Anyone who has spent any time in the direct sun here or sat in a car for 5 minutes with the A/C off or made the mistake of wearing dark colors when out in the sun knows the power of the Florida sun. Scientists can measure that power and talk about the difference between summer sun and winter sun, but us regular folks can agree that the sun here is powerful. Oh sure, the warmth of the sun can be felt at the north pole too, but here in the Sunshine State, the energy from the sun is powerful and year round.
We warn visitors about it, urging sunscreen use and limited exposure. We cover up babies and children, acknowledging the power of the sun. We’re all advised to get an annual skin check. The sun is a seriously powerful source of energy.
So why is it that as a state we lag behind other states, states with less sun than we have, in the usage of solar power?
Over thirty years ago, I visited a friend near Lakeland. They had a solar powered hot water heater – just about the greenest thing I’d ever seen, sure that I was seeing the future.
Here we are 30 years later and solar power is still as rare as it was back then and that is sad and wasteful. To ignore an energy source as accessible and plentiful as the sun in favor of coal, nuclear and other power sources is just wrong.
In August Floridians approved Amendment 4 providing tax breaks for businesses that install solar panels. Now both residential and business solar panels are eligible for tax breaks. On the November ballot is Amendment 1, another solar amendment. It’s being touted by its sponsors as pro-solar. Some are worried that if Amendment 1 is passed, it will negate those tax breaks because they’ll be seen as non-solar users subsidizing solar power.
It’s not. It’s a deceptive play on Floridians’ desire to increase the use of solar power. What it will do is limit the expansion of solar power and effectively create a system where only utility companies can sell you solar panels and we’re all aware of how interested they are in that.
The only ones who really want Amendment 1 to pass are the utility companies-they want to maintain their stranglehold on energy. Virtually every ‘vote yes’ message has come from utility companies or their backers. You’ve seen and heard their messages. With over $21 million invested in their pro-amendment PAC, they’re betting that they can confuse voters into voting to amend the constitution to regulate solar energy competition under the guise of “protecting” our solar power rights.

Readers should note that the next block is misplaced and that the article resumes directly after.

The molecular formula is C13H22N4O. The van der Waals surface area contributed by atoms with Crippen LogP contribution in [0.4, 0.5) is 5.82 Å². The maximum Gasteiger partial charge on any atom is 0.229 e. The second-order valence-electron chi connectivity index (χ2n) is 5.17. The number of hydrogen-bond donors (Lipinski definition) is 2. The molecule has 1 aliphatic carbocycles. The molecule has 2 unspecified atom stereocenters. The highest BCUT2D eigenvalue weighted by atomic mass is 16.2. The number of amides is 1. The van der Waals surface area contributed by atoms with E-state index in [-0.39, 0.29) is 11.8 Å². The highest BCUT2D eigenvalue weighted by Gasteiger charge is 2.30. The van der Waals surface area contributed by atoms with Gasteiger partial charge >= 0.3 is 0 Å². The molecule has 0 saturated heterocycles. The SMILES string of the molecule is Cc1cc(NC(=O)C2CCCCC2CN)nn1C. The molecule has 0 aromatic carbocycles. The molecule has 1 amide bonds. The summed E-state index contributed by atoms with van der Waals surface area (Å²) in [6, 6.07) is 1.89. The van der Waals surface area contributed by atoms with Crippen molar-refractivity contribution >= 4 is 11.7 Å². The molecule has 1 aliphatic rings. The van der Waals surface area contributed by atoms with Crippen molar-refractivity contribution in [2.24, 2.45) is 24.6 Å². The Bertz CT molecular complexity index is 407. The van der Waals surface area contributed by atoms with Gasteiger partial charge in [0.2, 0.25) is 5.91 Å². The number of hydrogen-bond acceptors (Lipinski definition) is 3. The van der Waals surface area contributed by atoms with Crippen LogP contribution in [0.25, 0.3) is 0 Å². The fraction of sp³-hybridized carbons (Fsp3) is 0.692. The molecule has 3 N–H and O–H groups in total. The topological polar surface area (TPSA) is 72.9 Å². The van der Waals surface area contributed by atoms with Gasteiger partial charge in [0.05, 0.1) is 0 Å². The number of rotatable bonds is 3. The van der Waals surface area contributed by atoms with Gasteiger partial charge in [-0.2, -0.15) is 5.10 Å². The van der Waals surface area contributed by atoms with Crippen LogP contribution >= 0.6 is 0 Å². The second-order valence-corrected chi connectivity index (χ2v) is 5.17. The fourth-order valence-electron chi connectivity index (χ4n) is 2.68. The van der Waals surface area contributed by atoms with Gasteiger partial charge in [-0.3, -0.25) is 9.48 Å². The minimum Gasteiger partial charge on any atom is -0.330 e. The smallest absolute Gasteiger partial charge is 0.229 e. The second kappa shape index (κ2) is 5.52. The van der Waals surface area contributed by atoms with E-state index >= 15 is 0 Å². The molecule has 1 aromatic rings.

We already have the right to use solar panels if we choose. They want voters to think this amendment will grant residents that right, though they already have it.
The fine print of this amendment prohibits those who don’t use solar from subsidizing those who do. Opponents of the amendment say this will allow utilities to abandon ‘net metering’ where a location that produces more solar power than it needs, passes that power back to the power company for credit on the traditional power they do use.
The amendment barely made it past the Florida Supreme Court’s scrutiny. The court’s job is to decide if an amendment’s ballot language is unambiguous – does it say what it means? This one squeaked past with a 4-3 vote.
Writing in dissent, Justice Barbara Pariente warned, “Let the pro-solar consumers beware. Masquerading as a pro-solar-energy initiative, this proposed constitutional amendment, supported by some of Florida’s major investor-owned-electric utility companies, actually seeks to constitutionalize the status quo.”
Companies that sell solar panels urge voters to vote NO. If this amendment were good for the expansion of solar, they’d be first in line supporting it. They don’t.
Recently the Miami Herald revealed a recorded statement made by a James Madison Institute (JMI) executive at a utility industry conference confirming that the amendment was meant to confuse voters by “using the language of promoting solar” to essentially suppress solar power in Florida. The utility-backed super PAC Consumers for Smart Solar denied hiring JMI, for this issue.
If Amendment 1 passes, our choices for solar power will become fewer and much more expensive. Utility companies will control the solar market, so don’t expect to see any affordable solar options that result in you paying less money to the utility company each month.
Most importantly, the sponsors of Amendment 1 are banking on voters not paying attention. They think voters will read “solar” and assume it’s a good idea and vote yes. How many voters pay attention to the long amendments on their ballot anyway?
I hope Florida voters surprise those that are trying to sneak an anti-solar amendment past them as a pro-solar amendment and vote NO.
Don’t be fooled, vote NO on Amendment 1!